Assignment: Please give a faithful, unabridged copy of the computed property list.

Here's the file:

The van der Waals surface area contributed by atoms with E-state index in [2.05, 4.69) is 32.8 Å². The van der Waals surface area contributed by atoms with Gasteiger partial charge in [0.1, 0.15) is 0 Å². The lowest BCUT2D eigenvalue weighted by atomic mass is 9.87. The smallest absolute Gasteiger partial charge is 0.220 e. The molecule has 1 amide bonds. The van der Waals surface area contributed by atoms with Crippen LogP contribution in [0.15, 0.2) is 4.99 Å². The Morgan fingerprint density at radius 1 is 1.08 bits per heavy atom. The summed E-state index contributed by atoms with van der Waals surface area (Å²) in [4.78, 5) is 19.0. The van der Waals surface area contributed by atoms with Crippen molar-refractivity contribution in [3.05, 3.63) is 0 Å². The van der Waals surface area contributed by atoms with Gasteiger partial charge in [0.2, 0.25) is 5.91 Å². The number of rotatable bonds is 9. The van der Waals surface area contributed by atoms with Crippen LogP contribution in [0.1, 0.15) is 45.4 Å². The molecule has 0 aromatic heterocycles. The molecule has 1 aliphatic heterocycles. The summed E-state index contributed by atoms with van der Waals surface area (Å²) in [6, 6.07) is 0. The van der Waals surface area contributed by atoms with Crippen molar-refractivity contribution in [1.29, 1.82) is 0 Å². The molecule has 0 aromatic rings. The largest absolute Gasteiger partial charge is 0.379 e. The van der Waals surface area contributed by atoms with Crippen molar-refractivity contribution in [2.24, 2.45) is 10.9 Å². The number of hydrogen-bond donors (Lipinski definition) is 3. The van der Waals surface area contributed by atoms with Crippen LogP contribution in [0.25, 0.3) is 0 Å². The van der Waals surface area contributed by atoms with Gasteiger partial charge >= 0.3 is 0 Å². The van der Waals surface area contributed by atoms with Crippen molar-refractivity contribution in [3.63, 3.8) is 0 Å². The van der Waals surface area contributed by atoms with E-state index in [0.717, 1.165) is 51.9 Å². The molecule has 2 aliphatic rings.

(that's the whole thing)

The van der Waals surface area contributed by atoms with E-state index in [2.05, 4.69) is 32.8 Å². The van der Waals surface area contributed by atoms with Gasteiger partial charge in [0.1, 0.15) is 0 Å². The lowest BCUT2D eigenvalue weighted by atomic mass is 9.87. The smallest absolute Gasteiger partial charge is 0.220 e. The molecule has 1 amide bonds. The van der Waals surface area contributed by atoms with Crippen LogP contribution in [0.15, 0.2) is 4.99 Å². The Morgan fingerprint density at radius 1 is 1.08 bits per heavy atom. The summed E-state index contributed by atoms with van der Waals surface area (Å²) in [4.78, 5) is 19.0. The van der Waals surface area contributed by atoms with Crippen molar-refractivity contribution in [3.05, 3.63) is 0 Å². The van der Waals surface area contributed by atoms with Gasteiger partial charge in [0.2, 0.25) is 5.91 Å². The number of rotatable bonds is 9. The van der Waals surface area contributed by atoms with Crippen LogP contribution in [0.1, 0.15) is 45.4 Å². The molecule has 0 aromatic heterocycles. The molecule has 1 aliphatic heterocycles. The summed E-state index contributed by atoms with van der Waals surface area (Å²) in [6, 6.07) is 0. The van der Waals surface area contributed by atoms with Crippen molar-refractivity contribution in [1.29, 1.82) is 0 Å². The molecule has 0 aromatic rings. The largest absolute Gasteiger partial charge is 0.379 e. The van der Waals surface area contributed by atoms with Crippen molar-refractivity contribution in [2.24, 2.45) is 10.9 Å². The number of hydrogen-bond donors (Lipinski definition) is 3. The van der Waals surface area contributed by atoms with Crippen LogP contribution in [0.25, 0.3) is 0 Å². The van der Waals surface area contributed by atoms with Gasteiger partial charge >= 0.3 is 0 Å². The van der Waals surface area contributed by atoms with Crippen molar-refractivity contribution in [3.63, 3.8) is 0 Å². The van der Waals surface area contributed by atoms with E-state index in [0.717, 1.165) is 51.9 Å². The molecule has 2 aliphatic rings.